Q&A: OVR Reporter on Black Lung Medical Costs
On this West Virginia Morning, an NPR investigation found that despite mounting evidence, and a stream of dire warnings, federal regulators and mining companies failed to protect coal miners from toxic dust. Now at least 2,000 miners are dying from an epidemic of severe black lung linked to that toxic dust. This morning, we hear a conversation between Inside Appalachia host Jessica Lilly and Becca Schimel, one of the reporters with the Ohio Valley ReSource who has followed how the medical costs for black lung may soon fall increasingly to taxpayers.
Thu, 25 Apr 2019 12:00:00 +0000
Education, the State of Our Air, and Holding Patterns in the Legal System
A family in Charleston lost their 15-year-old almost two years ago. The man accused of killing him hasn’t been convicted or gone to trial yet. We'll explore why on this West Virginia Morning.
Wed, 24 Apr 2019 18:52:22 +0000
Air Pollution Continues to Decline, Smog Remains a Problem
A new report released today by the American Lung Association finds fine particle, or soot, pollution continues to improve across West Virginia, but smog pollution remains a challenge.
Wed, 24 Apr 2019 10:00:00 +0000
Waiting for Justice
In Charleston, WV back in November 2016, William Pulliam, a 62-year-old white man, shot and killed James Means, a 15-year-old African-American boy. The case made national headlines. Reports say during his confession, Pulliam told police, “The way I look at it, that’s another piece of trash off of the street.” Trey has met with lawyers and others grieving such a loss. Multiple delays have pushed back Pulliam’s trial. One delay was to assess Pulliam’s mental competency, a move the Means’ family just doesn’t understand. In December 2018, Pulliam was finally declared mentally competent, and his trial is scheduled to start in early May 2019. With so many delays, the Means family, has little confidence in the legal system. As the trial date approaches, they’re waiting for justice.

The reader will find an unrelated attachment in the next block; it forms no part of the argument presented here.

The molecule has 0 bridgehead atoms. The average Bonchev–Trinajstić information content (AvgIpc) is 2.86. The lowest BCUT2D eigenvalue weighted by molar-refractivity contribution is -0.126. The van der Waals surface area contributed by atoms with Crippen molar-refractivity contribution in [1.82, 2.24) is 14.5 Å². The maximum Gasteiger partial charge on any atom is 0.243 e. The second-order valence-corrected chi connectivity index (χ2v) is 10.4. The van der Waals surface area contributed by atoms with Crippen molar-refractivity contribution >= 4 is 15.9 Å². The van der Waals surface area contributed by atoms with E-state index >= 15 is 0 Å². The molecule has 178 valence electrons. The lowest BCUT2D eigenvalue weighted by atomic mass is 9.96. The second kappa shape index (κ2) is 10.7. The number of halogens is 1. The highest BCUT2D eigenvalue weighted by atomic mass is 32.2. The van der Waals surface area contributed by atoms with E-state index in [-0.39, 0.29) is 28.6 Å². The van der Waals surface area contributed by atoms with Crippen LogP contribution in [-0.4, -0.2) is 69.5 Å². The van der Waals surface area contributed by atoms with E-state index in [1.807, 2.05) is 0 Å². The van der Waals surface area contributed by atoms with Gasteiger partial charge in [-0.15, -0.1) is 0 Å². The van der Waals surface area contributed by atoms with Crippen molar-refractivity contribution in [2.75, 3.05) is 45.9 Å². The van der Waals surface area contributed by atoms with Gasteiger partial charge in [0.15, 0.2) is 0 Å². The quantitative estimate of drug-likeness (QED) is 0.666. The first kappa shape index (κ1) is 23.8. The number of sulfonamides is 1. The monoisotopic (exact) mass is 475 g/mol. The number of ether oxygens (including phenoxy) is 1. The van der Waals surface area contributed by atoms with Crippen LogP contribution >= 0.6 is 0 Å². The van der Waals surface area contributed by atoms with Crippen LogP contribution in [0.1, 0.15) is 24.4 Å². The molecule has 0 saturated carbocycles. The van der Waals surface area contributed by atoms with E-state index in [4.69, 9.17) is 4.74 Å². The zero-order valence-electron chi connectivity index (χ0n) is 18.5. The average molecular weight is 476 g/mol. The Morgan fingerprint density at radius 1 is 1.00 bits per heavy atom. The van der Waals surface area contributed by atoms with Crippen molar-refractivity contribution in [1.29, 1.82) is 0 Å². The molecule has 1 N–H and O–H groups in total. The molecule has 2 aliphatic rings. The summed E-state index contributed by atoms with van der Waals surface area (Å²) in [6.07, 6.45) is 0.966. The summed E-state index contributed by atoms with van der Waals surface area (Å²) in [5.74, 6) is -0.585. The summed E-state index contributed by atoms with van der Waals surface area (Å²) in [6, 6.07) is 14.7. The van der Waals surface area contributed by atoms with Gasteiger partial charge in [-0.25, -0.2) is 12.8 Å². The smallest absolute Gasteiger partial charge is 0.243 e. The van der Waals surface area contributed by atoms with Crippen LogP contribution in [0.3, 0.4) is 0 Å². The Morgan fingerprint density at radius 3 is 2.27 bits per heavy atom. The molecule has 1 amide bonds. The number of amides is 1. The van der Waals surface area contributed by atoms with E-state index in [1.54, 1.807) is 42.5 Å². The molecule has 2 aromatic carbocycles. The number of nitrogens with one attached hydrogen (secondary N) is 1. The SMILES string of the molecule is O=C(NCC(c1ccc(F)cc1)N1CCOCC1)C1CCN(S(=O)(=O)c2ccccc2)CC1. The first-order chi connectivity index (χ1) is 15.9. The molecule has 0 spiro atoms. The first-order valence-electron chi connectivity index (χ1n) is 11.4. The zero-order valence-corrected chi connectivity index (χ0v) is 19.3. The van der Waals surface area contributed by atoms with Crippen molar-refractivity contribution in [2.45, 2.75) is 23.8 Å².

Wed, 24 Apr 2019 04:27:00 +0000
Lawmakers Outline Hopes for New Education Reform Legislation, Charter Schools Could Resurface
A special session to address education in West Virginia is just around the corner, and lawmakers from the Eastern Panhandle are making plans to reintroduce controversial legislation next month.
Tue, 23 Apr 2019 22:05:48 +0000